This is a reasonable start, but my biggest complaint is that we don’t have enough flunkies to sacrifice to our Indulgent Aristocrat or Voldaren Pariah; Kalitas, Traitor of Ghet; or even Distended Mindbender. We’re always sacrificing something good!

The default go-to are Zombies. The more we move towards them, the more easy sacrifice fodder (but fewer awesome Vampires to power up).

For instance, adding a couple (or more) Haunted Deads gives us another card we can feel good about pitching to our discard outlets that can then serve as a discard outlet itself. It’s also a source of very mana-efficient token-making.

I’d love to use even more, but the card actually works much better with some of the Zombie cards that interact with the graveyard.

This list is too all-in on the Zombies, and while it gets a lot of mileage out of the recursion, it just isn’t sacrificing them enough to care. My recommendation would be to try to find a way to get the best of both worlds.

If we do end up dedicated Zombies, we definitely want to be B/U (unlike Vampires, which might be able to stay mono-black). Gisa and Geralf are a potent source of card advantage, but as always, they are just grinding out more recursion. If we don’t have ways to sacrifice our Zombies profitably, we’re really letting our edge go to waste.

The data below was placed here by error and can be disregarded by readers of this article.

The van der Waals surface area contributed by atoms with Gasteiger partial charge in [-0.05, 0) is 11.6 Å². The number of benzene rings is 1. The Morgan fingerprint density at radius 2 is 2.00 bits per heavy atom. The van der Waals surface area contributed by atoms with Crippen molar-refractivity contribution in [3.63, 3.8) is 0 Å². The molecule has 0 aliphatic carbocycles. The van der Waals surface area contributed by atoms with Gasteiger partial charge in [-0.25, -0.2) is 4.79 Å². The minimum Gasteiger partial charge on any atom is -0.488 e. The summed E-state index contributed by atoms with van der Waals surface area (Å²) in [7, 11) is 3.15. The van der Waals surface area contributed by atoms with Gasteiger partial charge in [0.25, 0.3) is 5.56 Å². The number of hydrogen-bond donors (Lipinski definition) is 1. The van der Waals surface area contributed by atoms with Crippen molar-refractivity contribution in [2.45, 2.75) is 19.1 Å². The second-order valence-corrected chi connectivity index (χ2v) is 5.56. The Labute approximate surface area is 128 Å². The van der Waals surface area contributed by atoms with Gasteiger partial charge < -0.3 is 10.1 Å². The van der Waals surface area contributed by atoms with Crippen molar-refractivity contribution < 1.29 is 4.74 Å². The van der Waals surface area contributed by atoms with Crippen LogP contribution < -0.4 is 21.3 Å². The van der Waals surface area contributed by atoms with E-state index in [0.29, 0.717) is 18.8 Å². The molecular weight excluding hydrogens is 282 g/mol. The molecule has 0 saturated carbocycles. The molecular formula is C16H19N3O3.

One card that might be the key to bridging the two strategies (and ensuring we’re playing enough interaction) is Collective Brutality.

Collective Brutality is a Charm on the surface but actually has four other modes (any combination of two, and the trifecta). Not costing any additional mana is a big deal, particularly when you have things you can afford to discard for value, despite little extra mana. Stuff like Haunted Dead and Prized Amalgam is perfect for this.

Collective Brutality also fits nicely into a madness plan, particularly if you’ve got red for Fiery Temper or just happen to use Drownyard Temples. The ability to discard multiple cards for cheap is extremely abusable if we turn into a Dredgevine style of aggro swarm deck. The card might also just be versatile enough to show up in normal-ish decks in small numbers.

Emerge is definitely priced to move (at least on a couple of the standouts), and maximizing the mechanic will require looking at deckbuilding in new ways. How dedicated should we be? Should we be tutoring up our Eldrazi? What are the best cards to sacrifice to it? Should we try to abuse the “colorless creatures that cost seven or more” theme?